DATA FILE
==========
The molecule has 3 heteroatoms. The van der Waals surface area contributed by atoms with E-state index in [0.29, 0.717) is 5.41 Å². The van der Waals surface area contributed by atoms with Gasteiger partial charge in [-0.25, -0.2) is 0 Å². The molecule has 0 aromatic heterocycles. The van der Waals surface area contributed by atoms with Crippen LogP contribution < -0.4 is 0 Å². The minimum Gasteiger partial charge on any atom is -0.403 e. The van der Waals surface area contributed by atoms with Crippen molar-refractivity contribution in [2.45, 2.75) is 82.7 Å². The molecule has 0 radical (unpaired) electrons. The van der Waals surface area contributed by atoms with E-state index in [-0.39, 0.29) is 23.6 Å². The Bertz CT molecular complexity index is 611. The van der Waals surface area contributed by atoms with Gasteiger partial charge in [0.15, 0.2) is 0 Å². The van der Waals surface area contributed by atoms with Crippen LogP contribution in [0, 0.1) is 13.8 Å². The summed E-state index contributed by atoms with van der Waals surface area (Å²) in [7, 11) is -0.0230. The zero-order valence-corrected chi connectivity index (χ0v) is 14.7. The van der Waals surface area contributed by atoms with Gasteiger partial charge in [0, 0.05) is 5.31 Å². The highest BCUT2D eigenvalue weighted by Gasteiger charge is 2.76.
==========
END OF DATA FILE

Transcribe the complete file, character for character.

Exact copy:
The molecule has 3 heteroatoms. The van der Waals surface area contributed by atoms with E-state index in [0.29, 0.717) is 5.41 Å². The van der Waals surface area contributed by atoms with Gasteiger partial charge in [-0.25, -0.2) is 0 Å². The molecule has 0 aromatic heterocycles. The van der Waals surface area contributed by atoms with Crippen LogP contribution < -0.4 is 0 Å². The minimum Gasteiger partial charge on any atom is -0.403 e. The van der Waals surface area contributed by atoms with Crippen molar-refractivity contribution in [2.45, 2.75) is 82.7 Å². The molecule has 0 radical (unpaired) electrons. The van der Waals surface area contributed by atoms with E-state index in [-0.39, 0.29) is 23.6 Å². The Bertz CT molecular complexity index is 611. The van der Waals surface area contributed by atoms with Gasteiger partial charge in [0.15, 0.2) is 0 Å². The van der Waals surface area contributed by atoms with Crippen LogP contribution in [0, 0.1) is 13.8 Å². The summed E-state index contributed by atoms with van der Waals surface area (Å²) in [7, 11) is -0.0230. The zero-order valence-corrected chi connectivity index (χ0v) is 14.7. The van der Waals surface area contributed by atoms with Gasteiger partial charge in [0, 0.05) is 5.31 Å². The highest BCUT2D eigenvalue weighted by Gasteiger charge is 2.76.